"Importantly, the study sometimes presented writing the essay as a choice—which is more likely to arouse dissonance—and other times presented it as an assignment. As a control, the participants were put through the same routine by being asked to write essays on a nonpolitical issue: How they felt about Macs vs. PCs.

"Sure enough, the results yielded a significant partisan difference in the willingness to write the essay—but only when the essay was political (not about Macs vs. PCs) and only when writing it was presented a choice, not an assignment. In that context, the results were rather stunning: Not a single Bush supporter was willing to write a pro-Obama essay. That's 0 out of 28 Bush supporters overall. Obama supporters didn't like writing pro Bush essays much either, but they were a lot more willing in general: 20 out of 71 did so, or 28 percent overall. (The study sample, obtained through Amazon.com's Mechanical Turk, contained more liberals than conservatives.)

"In fact, some conservatives sounded rather miffed after taking the study, leaving comments like: 'Not for all the tea in China would I write that.' In contrast, note the study authors, some liberals seemed to revel in the assignment. 'This was fun!' as one put it.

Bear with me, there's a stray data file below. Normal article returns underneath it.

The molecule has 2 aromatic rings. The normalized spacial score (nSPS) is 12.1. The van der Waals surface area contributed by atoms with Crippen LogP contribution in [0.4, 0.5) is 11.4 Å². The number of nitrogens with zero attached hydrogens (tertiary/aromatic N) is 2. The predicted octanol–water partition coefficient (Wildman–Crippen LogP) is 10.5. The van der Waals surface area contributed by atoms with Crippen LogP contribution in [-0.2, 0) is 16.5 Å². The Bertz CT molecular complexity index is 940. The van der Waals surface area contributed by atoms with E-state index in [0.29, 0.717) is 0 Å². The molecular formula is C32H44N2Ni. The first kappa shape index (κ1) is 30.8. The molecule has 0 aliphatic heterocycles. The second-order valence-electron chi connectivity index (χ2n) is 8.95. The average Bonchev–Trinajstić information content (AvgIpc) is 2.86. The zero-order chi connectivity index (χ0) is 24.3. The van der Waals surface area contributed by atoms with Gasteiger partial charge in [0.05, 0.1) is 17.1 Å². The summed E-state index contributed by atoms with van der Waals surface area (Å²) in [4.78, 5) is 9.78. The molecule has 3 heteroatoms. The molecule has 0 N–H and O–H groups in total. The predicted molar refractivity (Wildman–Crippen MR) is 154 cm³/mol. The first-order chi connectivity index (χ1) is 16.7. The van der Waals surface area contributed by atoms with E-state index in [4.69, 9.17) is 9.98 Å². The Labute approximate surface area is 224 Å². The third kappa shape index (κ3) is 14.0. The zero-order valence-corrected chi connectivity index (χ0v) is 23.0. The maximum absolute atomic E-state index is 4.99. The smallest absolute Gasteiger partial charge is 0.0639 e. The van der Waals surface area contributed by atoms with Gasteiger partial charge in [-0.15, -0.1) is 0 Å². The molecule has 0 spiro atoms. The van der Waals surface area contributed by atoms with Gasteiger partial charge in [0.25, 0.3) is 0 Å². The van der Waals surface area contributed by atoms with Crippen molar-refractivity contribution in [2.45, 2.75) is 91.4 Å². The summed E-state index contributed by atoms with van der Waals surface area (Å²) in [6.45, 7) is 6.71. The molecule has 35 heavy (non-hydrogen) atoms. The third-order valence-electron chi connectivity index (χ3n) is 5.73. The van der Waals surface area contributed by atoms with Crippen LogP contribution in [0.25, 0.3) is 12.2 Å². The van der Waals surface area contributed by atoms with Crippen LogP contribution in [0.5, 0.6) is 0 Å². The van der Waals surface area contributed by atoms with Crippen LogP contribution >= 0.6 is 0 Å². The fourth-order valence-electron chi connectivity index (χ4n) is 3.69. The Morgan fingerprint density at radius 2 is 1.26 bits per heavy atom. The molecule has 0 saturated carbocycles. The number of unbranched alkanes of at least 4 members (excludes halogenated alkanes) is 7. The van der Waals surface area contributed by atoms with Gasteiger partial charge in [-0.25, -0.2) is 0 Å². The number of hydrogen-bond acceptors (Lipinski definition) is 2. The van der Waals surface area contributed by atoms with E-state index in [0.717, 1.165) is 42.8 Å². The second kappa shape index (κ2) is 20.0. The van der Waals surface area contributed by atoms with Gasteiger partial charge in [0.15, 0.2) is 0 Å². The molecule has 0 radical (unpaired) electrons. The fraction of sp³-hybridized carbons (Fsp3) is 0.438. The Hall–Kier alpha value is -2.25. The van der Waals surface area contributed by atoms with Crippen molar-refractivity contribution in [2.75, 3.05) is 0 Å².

"The same finding arose—but less sharply—in a second study, when the presidents involved were Ronald Reagan and Bill Clinton, rather than Bush and Obama. Here, 13 out of 58 Clinton supporters—or 22 percent—wrote essays supporting Reagan, whereas just 3 out of 30—or 10 percent—of Reagan fans bothered to extoll Clinton. (The authors hypothesized that the response might have been different in this case because both former presidents are now quite well regarded, their reputations much more insulated from the partisanship of the current political moment.)

"Like responsible scientists, the study authors noted factors other than the obvious one that could have contributed to their results—e.g., maybe liberals just enjoy the opportunity to be devil's advocates more than conservatives do. Or maybe it's really true (as much other research suggests) that the left-right divide reflects a deeper divide in psychology.